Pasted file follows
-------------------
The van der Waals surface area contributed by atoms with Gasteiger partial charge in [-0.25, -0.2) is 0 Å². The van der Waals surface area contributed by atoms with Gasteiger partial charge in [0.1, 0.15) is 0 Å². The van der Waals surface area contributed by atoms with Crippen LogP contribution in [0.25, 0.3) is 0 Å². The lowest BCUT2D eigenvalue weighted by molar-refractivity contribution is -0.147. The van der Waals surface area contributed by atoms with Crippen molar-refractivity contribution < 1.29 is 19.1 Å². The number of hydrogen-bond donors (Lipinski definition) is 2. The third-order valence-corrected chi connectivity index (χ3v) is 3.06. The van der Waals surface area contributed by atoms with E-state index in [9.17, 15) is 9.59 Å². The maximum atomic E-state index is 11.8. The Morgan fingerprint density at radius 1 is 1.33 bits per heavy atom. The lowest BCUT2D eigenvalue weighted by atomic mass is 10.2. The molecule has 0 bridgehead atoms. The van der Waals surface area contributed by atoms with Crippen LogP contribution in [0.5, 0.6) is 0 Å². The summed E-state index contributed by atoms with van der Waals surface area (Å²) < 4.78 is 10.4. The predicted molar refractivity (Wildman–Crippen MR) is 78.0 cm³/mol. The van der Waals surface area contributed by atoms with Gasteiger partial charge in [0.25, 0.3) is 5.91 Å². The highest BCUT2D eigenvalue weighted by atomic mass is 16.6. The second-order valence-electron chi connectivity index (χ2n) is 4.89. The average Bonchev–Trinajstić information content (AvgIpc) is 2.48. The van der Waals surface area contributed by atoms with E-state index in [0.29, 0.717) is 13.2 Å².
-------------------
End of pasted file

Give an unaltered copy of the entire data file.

The van der Waals surface area contributed by atoms with Gasteiger partial charge in [-0.25, -0.2) is 0 Å². The van der Waals surface area contributed by atoms with Gasteiger partial charge in [0.1, 0.15) is 0 Å². The van der Waals surface area contributed by atoms with Crippen LogP contribution in [0.25, 0.3) is 0 Å². The lowest BCUT2D eigenvalue weighted by molar-refractivity contribution is -0.147. The van der Waals surface area contributed by atoms with Crippen molar-refractivity contribution < 1.29 is 19.1 Å². The number of hydrogen-bond donors (Lipinski definition) is 2. The third-order valence-corrected chi connectivity index (χ3v) is 3.06. The van der Waals surface area contributed by atoms with E-state index in [9.17, 15) is 9.59 Å². The maximum atomic E-state index is 11.8. The Morgan fingerprint density at radius 1 is 1.33 bits per heavy atom. The lowest BCUT2D eigenvalue weighted by atomic mass is 10.2. The molecule has 0 bridgehead atoms. The van der Waals surface area contributed by atoms with Crippen LogP contribution in [0.5, 0.6) is 0 Å². The summed E-state index contributed by atoms with van der Waals surface area (Å²) < 4.78 is 10.4. The predicted molar refractivity (Wildman–Crippen MR) is 78.0 cm³/mol. The van der Waals surface area contributed by atoms with Gasteiger partial charge in [0.25, 0.3) is 5.91 Å². The highest BCUT2D eigenvalue weighted by atomic mass is 16.6. The second-order valence-electron chi connectivity index (χ2n) is 4.89. The average Bonchev–Trinajstić information content (AvgIpc) is 2.48. The van der Waals surface area contributed by atoms with E-state index in [0.29, 0.717) is 13.2 Å².